An education system and its transformation do not rely solely on individuals, not even who is appointed as the minister. He or she can be an accelerator, but change requires intelligent accountabilities. Believing that a minister in his or her capacity as an individual can change the education system, might be the fallacy which leads our education system into the chaos.
Although industry and the job market have a strong influence on education and schooling, it is not the qiblah where schooling turns in. The transformation has to empower individual potentials, more than simply fulfiling the needs of the job market and industry.
Hypothetically, the bright side when Tun Mahathir was not appointed as the Minister of Education in May 2018, it allowed the new paradigm that emphasises on the individual pupil’s potential to replace the functionalistic idea that ties education with industry. Our current demands do not lead to that kind of future because the industry itself is transforming.
There is something we can learn from Finland.
Until the 2000s, the great majority of both specialists and laymen thought that Finnish comprehensive school (Peruskoulu) worked reasonably well on a good average level, as evidenced in various international school-attainment comparisons. Among parents, the elite and the media, it was largely considered good enough, but far from excellent. For a noisy minority, however, the Finnish school system was seen as a catastrophe.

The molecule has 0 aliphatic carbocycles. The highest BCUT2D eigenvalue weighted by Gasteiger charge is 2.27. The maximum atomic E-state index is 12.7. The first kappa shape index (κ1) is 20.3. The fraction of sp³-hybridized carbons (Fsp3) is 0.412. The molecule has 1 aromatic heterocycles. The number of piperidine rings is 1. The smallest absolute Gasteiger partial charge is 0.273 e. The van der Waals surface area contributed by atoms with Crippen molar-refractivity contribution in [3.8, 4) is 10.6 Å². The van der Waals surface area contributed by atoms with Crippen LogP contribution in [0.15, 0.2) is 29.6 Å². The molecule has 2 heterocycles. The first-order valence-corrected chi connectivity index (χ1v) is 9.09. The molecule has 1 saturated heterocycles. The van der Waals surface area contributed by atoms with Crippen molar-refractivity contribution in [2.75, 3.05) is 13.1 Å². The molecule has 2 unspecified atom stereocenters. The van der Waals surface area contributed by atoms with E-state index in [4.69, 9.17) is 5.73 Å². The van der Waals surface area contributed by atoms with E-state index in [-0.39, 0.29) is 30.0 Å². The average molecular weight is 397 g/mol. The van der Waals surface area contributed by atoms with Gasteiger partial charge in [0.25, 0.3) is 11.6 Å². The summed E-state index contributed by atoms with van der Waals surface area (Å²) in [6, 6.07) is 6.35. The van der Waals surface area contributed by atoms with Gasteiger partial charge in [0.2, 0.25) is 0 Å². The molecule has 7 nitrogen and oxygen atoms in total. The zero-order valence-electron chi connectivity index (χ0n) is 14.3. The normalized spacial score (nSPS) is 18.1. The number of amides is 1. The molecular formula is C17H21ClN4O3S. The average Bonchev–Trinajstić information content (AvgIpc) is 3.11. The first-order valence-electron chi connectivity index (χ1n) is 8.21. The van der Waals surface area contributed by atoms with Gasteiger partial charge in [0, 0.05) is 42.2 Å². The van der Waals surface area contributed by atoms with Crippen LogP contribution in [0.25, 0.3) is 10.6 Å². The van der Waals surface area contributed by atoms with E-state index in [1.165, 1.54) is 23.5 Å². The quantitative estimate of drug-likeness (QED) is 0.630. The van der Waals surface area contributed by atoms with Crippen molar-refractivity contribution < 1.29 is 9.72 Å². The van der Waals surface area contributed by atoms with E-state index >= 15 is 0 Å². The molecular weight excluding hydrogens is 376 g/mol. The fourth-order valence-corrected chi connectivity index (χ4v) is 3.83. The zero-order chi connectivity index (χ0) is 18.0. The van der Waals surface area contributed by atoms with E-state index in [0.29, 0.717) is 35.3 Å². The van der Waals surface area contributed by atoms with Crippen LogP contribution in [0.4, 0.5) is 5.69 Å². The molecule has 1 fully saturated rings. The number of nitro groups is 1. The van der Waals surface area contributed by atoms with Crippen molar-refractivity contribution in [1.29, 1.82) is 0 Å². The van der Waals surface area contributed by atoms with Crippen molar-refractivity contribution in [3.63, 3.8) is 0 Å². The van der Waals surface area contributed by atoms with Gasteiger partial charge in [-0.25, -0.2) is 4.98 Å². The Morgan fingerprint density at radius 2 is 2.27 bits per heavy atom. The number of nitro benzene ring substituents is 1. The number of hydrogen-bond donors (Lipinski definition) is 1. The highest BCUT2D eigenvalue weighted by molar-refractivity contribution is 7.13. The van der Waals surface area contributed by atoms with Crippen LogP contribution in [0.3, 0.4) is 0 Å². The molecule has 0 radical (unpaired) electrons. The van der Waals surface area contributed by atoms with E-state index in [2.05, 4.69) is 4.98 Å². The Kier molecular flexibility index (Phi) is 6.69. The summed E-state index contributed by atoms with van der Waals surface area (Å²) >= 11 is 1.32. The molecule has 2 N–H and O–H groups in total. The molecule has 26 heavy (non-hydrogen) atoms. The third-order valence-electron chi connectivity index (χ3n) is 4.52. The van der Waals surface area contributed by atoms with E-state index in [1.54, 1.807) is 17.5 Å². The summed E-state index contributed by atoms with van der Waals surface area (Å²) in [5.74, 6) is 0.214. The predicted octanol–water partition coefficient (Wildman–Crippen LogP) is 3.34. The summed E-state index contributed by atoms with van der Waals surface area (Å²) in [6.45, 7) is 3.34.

Finnish comprehensive school (Peruskoulu) is an educational system that lacks school inspection, has no standardized curriculum or high-stakes student assessment, is not subject to test-based accountability, and avoids a race-to-the-top mentality in terms of educational change.
Just two weeks before the publication of the first report, PISA 2000, on 24 November 2001, the influential and powerful Confederation of Finnish Industries and Employers (CIE), which has been fiercely criticizing Peruskoulu since the early 1980s, organized an autumn seminar at one of Helsinki’s main conference venues, Finlandia Hall.
Key players in business and industry once again criticized Finnish comprehensive schools for their mediocrity and ineffectiveness, with reference to international evaluations of their quality and efficiency. This time they argued in particular for more competition and better conditions for private schools.
Following the first PISA report, published on 7 December 2001, the CIE became completely mute about Peruskoulu.
Simola, Hannu. The Finnish Education Mystery: Historical and sociological essays on schooling in Finland . Taylor and Francis. Kindle Edition.
The crux of the matter in our education system is the crisis in learning. Both the school and nonschool domains in the educational ecosystem where our children live do not properly serve as the enablers for the learning process to happen. Realigning all educational issues based on how much they serve learning, would be a good move for whole-system reform.